The usability of your ecommerce site can make or break potential sales. How can you tell if usability is an issue and, more importantly, how can you improve it? First, give it a go yourself. It’s probably been awhile since you’ve used your site like a customer. Navigate the steps through your customer’s eyes and see how difficult it is to find items. Making your website more user friendly should be a continuous process — never assume that your site can’t be improved. After all, each incomplete order may be tied to a potential customer you may never get back.
Does your website have usability issues?
A more technical way to determine if your website isn’t user friendly is to compare your traffic and sales statistics to those of other ecommerce websites. In terms of sales, a good standard to keep in mind is a visitor-to-sale conversion rate of 2-3%. This means that 2-3% of the visits to your site result in a sale in the same session. If your site is below this rate, you may want to re-examine your website design.
Another key metric is the percentage of people who have started an order on your site who actually complete one. Called the funnel conversion rate, the average for most ecommerce websites is about 29% (in other words, about 7 in 10 orders never make it past the add-to-shopping-cart step). Closing a deal is the hardest part of making a sale, so it’s important to know if your order process is preventing customers from completing purchases.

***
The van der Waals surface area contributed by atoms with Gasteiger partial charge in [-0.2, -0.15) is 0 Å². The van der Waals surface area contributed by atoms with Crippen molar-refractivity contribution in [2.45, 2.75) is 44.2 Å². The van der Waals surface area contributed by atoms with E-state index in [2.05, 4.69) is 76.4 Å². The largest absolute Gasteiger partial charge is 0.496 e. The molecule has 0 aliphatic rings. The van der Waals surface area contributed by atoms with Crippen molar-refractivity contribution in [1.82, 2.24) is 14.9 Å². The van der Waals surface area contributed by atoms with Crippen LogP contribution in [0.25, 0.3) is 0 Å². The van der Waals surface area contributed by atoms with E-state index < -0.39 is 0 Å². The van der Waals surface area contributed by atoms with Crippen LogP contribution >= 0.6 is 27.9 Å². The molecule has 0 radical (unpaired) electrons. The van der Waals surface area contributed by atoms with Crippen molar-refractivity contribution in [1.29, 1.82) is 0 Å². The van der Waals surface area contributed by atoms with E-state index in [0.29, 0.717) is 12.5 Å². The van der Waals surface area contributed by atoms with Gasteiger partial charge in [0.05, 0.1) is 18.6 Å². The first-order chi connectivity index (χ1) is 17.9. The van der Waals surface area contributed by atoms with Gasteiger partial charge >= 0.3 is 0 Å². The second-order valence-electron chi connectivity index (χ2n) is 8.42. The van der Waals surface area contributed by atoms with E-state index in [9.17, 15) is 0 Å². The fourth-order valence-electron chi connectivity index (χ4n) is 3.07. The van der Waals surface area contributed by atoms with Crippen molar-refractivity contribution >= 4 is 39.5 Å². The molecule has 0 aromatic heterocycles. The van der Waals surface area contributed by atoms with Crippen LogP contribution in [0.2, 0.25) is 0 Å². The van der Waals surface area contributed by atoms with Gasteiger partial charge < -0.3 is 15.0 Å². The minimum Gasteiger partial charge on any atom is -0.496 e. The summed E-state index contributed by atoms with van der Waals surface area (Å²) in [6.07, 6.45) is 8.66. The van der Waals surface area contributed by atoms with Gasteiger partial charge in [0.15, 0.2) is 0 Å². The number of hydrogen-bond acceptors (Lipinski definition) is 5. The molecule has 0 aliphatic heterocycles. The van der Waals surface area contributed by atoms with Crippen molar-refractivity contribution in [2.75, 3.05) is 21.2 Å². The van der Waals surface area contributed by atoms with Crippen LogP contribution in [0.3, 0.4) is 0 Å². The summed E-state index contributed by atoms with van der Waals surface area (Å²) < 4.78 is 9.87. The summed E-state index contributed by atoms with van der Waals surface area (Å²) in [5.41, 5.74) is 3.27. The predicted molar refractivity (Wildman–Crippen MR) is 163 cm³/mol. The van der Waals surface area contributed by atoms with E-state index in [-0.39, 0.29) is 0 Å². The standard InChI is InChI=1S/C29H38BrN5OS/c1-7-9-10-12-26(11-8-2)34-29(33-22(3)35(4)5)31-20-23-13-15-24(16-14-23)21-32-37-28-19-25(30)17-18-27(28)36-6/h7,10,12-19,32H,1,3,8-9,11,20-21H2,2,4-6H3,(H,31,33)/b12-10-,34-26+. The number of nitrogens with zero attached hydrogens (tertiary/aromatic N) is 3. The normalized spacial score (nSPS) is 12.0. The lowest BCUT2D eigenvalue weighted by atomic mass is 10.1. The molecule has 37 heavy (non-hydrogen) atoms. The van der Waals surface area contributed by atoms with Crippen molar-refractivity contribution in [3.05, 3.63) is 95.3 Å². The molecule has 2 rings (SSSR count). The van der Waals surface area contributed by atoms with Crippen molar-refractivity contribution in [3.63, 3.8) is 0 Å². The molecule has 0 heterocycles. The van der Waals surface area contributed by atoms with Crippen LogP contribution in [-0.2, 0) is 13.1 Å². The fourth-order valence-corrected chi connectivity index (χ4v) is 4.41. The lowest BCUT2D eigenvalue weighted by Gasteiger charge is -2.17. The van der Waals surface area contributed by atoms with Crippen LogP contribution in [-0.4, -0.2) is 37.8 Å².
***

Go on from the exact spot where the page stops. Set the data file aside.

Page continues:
You can also get some insight into your site’s effectiveness by looking at how much time customers spend browsing on it. According to a recent study, the average time is less than 3 minutes. But you don’t necessarily want customers to spend a ton of their time on your site. While customers who spend between 3 and 4 minutes on a site tend to spend the most money, average revenue dramatically decreases when a user spends 7 or more minutes on the site. Visit durations that are too long may be the result of usability issues in your site’s layout or navigation, or the ordering process in general.
How can you improve your usability?
When only 3 in 10 orders are followed through to completion, it means your site has room for improvement. Here are some tips to improve the user friendliness of your site:
Users are accustomed to fast web pages and won’t have patience if yours is too slow. You can start by choosing a server that will be able to accommodate your website’s traffic and data needs. Eliminating unnecessary animations and excessively large images will also speed up the load time of your page.
Follow everyone else: Websites tend to have some elements in common. These include a logo in the top left that links back to the main page, a link to checkout on the right side of the page, and a “Contact Us” page that provides an email address or phone number. By following these conventions, you will make users feel more at home on your pages.